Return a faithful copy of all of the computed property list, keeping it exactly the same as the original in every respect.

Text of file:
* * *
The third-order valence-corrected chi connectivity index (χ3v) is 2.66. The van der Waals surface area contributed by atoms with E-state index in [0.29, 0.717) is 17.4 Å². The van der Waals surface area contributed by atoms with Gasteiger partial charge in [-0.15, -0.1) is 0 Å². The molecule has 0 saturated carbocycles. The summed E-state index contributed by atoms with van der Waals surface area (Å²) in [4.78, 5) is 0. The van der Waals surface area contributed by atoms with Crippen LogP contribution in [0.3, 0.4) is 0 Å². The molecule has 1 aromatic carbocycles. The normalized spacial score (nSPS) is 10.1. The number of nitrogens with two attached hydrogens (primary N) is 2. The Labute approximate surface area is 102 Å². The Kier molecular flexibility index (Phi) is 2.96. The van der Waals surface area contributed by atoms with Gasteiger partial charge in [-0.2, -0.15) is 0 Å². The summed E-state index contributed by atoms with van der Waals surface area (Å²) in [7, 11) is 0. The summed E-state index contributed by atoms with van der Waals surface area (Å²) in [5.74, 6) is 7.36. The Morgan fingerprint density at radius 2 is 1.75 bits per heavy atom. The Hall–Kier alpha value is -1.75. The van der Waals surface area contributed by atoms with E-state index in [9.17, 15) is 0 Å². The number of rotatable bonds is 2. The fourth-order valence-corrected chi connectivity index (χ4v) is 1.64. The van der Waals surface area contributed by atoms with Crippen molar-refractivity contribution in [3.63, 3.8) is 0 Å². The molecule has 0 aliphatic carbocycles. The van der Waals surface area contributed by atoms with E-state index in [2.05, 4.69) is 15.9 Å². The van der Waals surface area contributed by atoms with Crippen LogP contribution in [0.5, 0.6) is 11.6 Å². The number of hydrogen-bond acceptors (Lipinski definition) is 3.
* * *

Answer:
The third-order valence-corrected chi connectivity index (χ3v) is 2.66. The van der Waals surface area contributed by atoms with E-state index in [0.29, 0.717) is 17.4 Å². The van der Waals surface area contributed by atoms with Gasteiger partial charge in [-0.15, -0.1) is 0 Å². The molecule has 0 saturated carbocycles. The summed E-state index contributed by atoms with van der Waals surface area (Å²) in [4.78, 5) is 0. The van der Waals surface area contributed by atoms with Crippen LogP contribution in [0.3, 0.4) is 0 Å². The molecule has 1 aromatic carbocycles. The normalized spacial score (nSPS) is 10.1. The number of nitrogens with two attached hydrogens (primary N) is 2. The Labute approximate surface area is 102 Å². The Kier molecular flexibility index (Phi) is 2.96. The van der Waals surface area contributed by atoms with Gasteiger partial charge in [-0.2, -0.15) is 0 Å². The summed E-state index contributed by atoms with van der Waals surface area (Å²) in [7, 11) is 0. The summed E-state index contributed by atoms with van der Waals surface area (Å²) in [5.74, 6) is 7.36. The Morgan fingerprint density at radius 2 is 1.75 bits per heavy atom. The Hall–Kier alpha value is -1.75. The van der Waals surface area contributed by atoms with E-state index in [9.17, 15) is 0 Å². The number of rotatable bonds is 2. The fourth-order valence-corrected chi connectivity index (χ4v) is 1.64. The van der Waals surface area contributed by atoms with Crippen molar-refractivity contribution in [3.63, 3.8) is 0 Å². The molecule has 0 aliphatic carbocycles. The van der Waals surface area contributed by atoms with E-state index in [2.05, 4.69) is 15.9 Å². The van der Waals surface area contributed by atoms with Crippen LogP contribution in [0.5, 0.6) is 11.6 Å². The number of hydrogen-bond acceptors (Lipinski definition) is 3.